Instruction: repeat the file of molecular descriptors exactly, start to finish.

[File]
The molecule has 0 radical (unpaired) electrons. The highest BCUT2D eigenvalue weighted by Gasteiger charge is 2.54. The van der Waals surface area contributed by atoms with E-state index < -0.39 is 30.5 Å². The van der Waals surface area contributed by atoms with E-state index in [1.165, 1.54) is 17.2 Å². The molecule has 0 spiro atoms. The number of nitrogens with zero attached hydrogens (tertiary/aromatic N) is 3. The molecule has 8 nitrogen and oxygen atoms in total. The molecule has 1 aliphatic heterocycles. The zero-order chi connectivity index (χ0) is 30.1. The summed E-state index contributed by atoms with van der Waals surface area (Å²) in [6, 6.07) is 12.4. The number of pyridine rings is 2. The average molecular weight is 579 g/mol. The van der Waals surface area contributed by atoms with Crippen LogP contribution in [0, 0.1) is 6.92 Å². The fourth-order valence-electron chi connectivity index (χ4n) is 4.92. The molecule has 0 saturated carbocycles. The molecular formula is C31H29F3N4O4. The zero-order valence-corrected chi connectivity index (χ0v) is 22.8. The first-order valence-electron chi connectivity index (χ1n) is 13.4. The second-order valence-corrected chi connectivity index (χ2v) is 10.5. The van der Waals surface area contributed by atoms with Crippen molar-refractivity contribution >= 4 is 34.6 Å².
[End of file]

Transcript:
The molecule has 0 radical (unpaired) electrons. The highest BCUT2D eigenvalue weighted by Gasteiger charge is 2.54. The van der Waals surface area contributed by atoms with E-state index < -0.39 is 30.5 Å². The van der Waals surface area contributed by atoms with E-state index in [1.165, 1.54) is 17.2 Å². The molecule has 0 spiro atoms. The number of nitrogens with zero attached hydrogens (tertiary/aromatic N) is 3. The molecule has 8 nitrogen and oxygen atoms in total. The molecule has 1 aliphatic heterocycles. The zero-order chi connectivity index (χ0) is 30.1. The summed E-state index contributed by atoms with van der Waals surface area (Å²) in [6, 6.07) is 12.4. The number of pyridine rings is 2. The average molecular weight is 579 g/mol. The van der Waals surface area contributed by atoms with Crippen LogP contribution in [0, 0.1) is 6.92 Å². The fourth-order valence-electron chi connectivity index (χ4n) is 4.92. The molecule has 0 saturated carbocycles. The molecular formula is C31H29F3N4O4. The zero-order valence-corrected chi connectivity index (χ0v) is 22.8. The first-order valence-electron chi connectivity index (χ1n) is 13.4. The second-order valence-corrected chi connectivity index (χ2v) is 10.5. The van der Waals surface area contributed by atoms with Crippen molar-refractivity contribution >= 4 is 34.6 Å².